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A Shared Strength

A Shared Strength

Issue 73 October 2010

Best friends Ifrah and Asia discuss how good humour, a passion for debating, and a shared childhood history is the very foundation of their friendship.



Ifrah or Herbi, as I like to call her, and I first met 10 years ago at our local mosque. We also attended the same school, but while I was the stereotypical school delinquent, Ifrah was the ideal student, so it was a while before we formed our friendship.
Towards the last few years of school, we became a lot closer, with a shared fondness for long winded discussions in the school canteen. But this was only laying the foundations for something far more solid; when we started the same college, it was as if someone had literally stuck us together.
We have a very similar upbringing as we were both born in Somalia, and were brought to England by our parents to leave a war ridden country. Ifrah came to the UK when she was four and grew up with her mum and sisters after her dad was left behind in Somalia, but they were reunited some seven years later. I myself came to England with my mother and eight siblings, but my father unfortunately passed away before we left Somalia. Herbi and I may have had to endure a tough start in life, but we’re lucky and happy to be where we are now.
In July 2009, Herbi and I got involved in the Young Muslim Talent Search. I was initially only there to discuss the arrangements for the events, when suddenly somebody suggested that I should audition and take part as a comic. I dismissed the idea, but Herbi was there persuading me otherwise, encouraging me to take part. I went along with it and it had to have been a blessing in disguise, as I went on to winning the North West regionals, as well as the Nationals in London. Throughout my success, I have always been grateful to have had Herbi behind me every step of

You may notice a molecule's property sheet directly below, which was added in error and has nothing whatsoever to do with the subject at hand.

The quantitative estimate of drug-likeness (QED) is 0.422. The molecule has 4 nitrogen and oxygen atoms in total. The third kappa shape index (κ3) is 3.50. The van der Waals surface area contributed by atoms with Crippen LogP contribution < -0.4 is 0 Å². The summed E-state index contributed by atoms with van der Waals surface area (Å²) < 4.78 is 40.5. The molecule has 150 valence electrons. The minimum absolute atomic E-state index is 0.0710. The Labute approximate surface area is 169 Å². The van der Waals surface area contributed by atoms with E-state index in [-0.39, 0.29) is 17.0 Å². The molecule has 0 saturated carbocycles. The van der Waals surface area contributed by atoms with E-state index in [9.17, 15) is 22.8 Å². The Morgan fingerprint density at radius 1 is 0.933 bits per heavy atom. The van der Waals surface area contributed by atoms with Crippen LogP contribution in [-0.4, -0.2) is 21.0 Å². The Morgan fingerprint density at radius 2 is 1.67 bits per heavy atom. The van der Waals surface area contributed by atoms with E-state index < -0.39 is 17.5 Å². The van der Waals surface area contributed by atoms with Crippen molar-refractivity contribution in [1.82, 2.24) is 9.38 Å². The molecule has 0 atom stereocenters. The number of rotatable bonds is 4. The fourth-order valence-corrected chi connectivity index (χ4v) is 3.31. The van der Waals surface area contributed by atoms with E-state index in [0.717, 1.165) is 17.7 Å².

the way.
Herbi’s strength is something I most admire about her, she is one of the strongest people I know, even when everything around her might be falling apart. Herbi has been my rock over the years, her support and love has cemented our friendship.



Asia and I first met in our local mosque, although we didn’t get to know each other properly until we crossed paths in high school. My first impression of Asia was that she was a loud, vivacious character, completely opposite to my somewhat reserved demeanour.
I think the main thing that connects us is the fact that we were both born in Somalia, but left due to the ravages of the civil war that was breaking out. Asia and I know of the struggles our parents faced, having to leave their home and family behind to give us a better chance at life, and are thankful for where we are now.
Asia and I share the same sense of humour- she always has me giggling at her witty comments.I consider Asia to be the most generous of people with her time; she gives it selflessly, even if it’s detrimental to her.
I think one of the greatest challenges and experiences Asia and I have shared is the 10-week voluntary trip that we made to Ghana with Platform 2, a global volunteering scheme. We would be up at 6am every day, and would work for hours on end building a market place for the village Nkaseim, which is where we were located. Asia and I were making breeze block sized bricks from scratch, digging up foundations with nothing but a pickaxe, a tool I could hardly lift at first. That said, this was probably one of the greatest things we’ve ever done, and knowing that we contributed to building a means for the women of Nkaseim to fulfil their ambitions and look for jobs that we sometimes take for granted in the UK, gives me great joy.
The love that we have for each other is the driving force behind our friendship, in that I don’t just consider her a friend, but a sister. We have had our fair share of turbulent times but the endearing moments and memories we have shared surpass any hardships that have come our way. 

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